Lightweight and Ultralightweight Backpacking

The View from Here

Panoramic view from a mountain top in Glacier National Park, Montana

My Backpack

This is a lightweight backpacking dayhike or overnight and weekend or more three-season outfit I have to be well-prepared and comfortable and safe in rain for temperatures down to 40° F.

This is because the milder temperatures like this have the most frequent occurrence of hypothermia.

I hike in the high mountains. If the temperature drops suddenly, I also have to be able to be comfortable down to 15° F.

I decide on my sleeping system and shelter, by wind, by gusty wind or extreme wind, by possible drenching rain, and by possible ice or snow.

If I do not allow myself to get overheated or chilled, this is quite comfortable for me. I am a warm sleeper. If cold at night, I eat a Snickers candybar and drink a little water so digestion will improve the amount of warmth from my natural central heating.

I have Croakies for my eyeglasses, because it is so easy for even the smallest branch to remove eyeglasses: some people carry spare eyeglasses, I have Croakies.

Note: Most clothing is not really appropriate for staying outdoors.

My solution: I purchase nice looking, yet, highly specialized outdoor clothing.


  • Timbuk2, Especial Tres 2014 Pack
  • shelter

  • Hammock Gear, Burrow 20 top quilt
  • Cascade Designs, NeoAir Xtherm small
  • Gossamer Gear, Polycryo Ground Cloth
  • Hammock Gear, Diamond Asymmtrical Tarp
  • Titanium Goat, Bug Net Bivy
  • outerwear

  • Pearl Izumi, Relaxed Fit Tight
  • Mont Bell, Dynamo Wind Shirt
  • Mont Bell, U.L. Thermawrap Vest
  • Icebreaker, Everyday Half-Zip Top
  • Peckham, Silkweight Drawer
  • Chaco, Zora Hiking Shoe and Good Feet MAX
  • Thorlo, TRMX Trail Running Socks
  • Panther Vision, Cub LED Hat
  • rainwear

  • LightHeart Gear, Hoodie Pack Cover
  • Equinox, Full Moon Ultralight Chaps
  • Helly Hansen, Svolvaer SouWester hat
  • toiletries

  • Eco Select, travelsize biodegradable wipes
  • Sea to Summit, Pocket Soap
  • MSR, Pack Towel Nano
  • Puffs To Go, tissues
  • Toothbrush, travel size
  • Desert Essence, Tea Tree Oil Toothpaste
  • Aim, floss toothpicks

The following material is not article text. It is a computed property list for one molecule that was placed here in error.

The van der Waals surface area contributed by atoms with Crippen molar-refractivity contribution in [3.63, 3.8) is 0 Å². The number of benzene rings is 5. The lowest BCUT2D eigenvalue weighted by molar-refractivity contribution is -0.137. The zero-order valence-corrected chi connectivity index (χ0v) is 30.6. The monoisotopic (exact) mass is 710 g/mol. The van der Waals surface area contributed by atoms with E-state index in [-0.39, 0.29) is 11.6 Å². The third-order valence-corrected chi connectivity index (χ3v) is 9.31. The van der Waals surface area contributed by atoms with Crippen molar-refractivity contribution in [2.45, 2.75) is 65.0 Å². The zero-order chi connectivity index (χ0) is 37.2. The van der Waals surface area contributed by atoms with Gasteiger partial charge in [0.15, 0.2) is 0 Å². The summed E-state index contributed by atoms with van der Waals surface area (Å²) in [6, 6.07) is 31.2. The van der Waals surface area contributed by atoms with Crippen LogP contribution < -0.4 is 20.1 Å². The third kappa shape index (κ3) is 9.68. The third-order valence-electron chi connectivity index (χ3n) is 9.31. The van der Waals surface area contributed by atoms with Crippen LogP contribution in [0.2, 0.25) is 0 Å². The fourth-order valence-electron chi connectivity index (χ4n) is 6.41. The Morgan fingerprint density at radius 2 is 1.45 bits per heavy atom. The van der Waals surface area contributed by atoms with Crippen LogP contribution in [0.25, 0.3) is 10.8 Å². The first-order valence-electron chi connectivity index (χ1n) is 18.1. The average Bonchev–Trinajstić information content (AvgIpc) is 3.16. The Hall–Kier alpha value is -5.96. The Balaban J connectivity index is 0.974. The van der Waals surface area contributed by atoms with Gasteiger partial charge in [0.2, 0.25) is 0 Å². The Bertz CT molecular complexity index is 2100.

• Trim, fingernail clippers
  • kitchen

  • Zelph Stoves, Starlyte w/lid
  • Vargo, Titanium Sierra 750
  • Suluk46, titanium windscreen
  • SparkLite
  • Snow Peak, Spork and Hybrid Spatula
  • Wysi Wipe, Biodegradable Towelettes
  • 2 liter Platypus, Gravity Works "Dirty"
  • 2 liter Platypus
  • .5 liter Platypus
  • Sawyer, Squeeze In-Line Water Filter
  • Katadyn, Micropur MP1 Purification Tablets
  • aLoksak, OPSak trash bag
  • aLoksak, OPSak food bag
  • Tree Stuff, Dynaglide Throw Line
  • Ursack Minor, bearbag
  • Sufficient Food, Water, and Fuel

Additional items, not always worn or carried in pockets

  • Outdoor Research, Exos Beanie
  • Outdoor Research, Transcendent Beanie
  • PolarWrap, Half Mask
  • BugBaffler, Bug Head Net
  • Kafka, Original Kool Tie
  • Speedo, Surfwalker 2.0 Water Shoe
  • simBLISSity, LevaGaiter
  • Black Diamond, Ligtweight Gloves
  • Walgreen's, oil-free sunscreen SPF 30
  • Lip Rescue, Tea Tree Oil lip balm
  • Croakies, hides Classic Shorties
  • Cocoons PILOT OveRx, Sunglasses
  • Julbo, Sherpa mountaineering sunglasses
  • Adventure Medical Kits, Ultralight & Watertight Medical Kit.5, plus extras
  • Sea to Summit, eVAC Dry Sack
  • Timex, Expedition watch
  • Suunto, M-9 Wrist Compass
  • Photon, X-Light Micro LED Keychain Flashlight
  • Storm Whistle, Orion Orange Smoke Signal
  • Snippit razorcutter, eBay mini small folding sissors
  • iPod Touch 5G, w/Dual xGPS150A
  • Fujifilm Finepix F550EXR GPS digital camera
  • Money, prepaid credit card, ID
  • permits

I practically always choose a midweight layer that has a mock turtleneck and a deep zip front. I choose tight-fit at ankles. I choose a wind shell that is somewhat close-fitting and reasonably water-resistant. In fact, all my outdoor clothing choices are somewhat close-fitting and made for ease of movement and reach.

The total carried weight, of course, depends on the amount of food, water and fuel carried.

I know how much I can comfortably carry. After you weigh each item of clothing and gear, you can use the GearGrams: Gear List Weight Calculator to find out how much weight is remaining (if not volume) for food and water.



copyright © 2017 Connie Dodson. All Rights Reserved.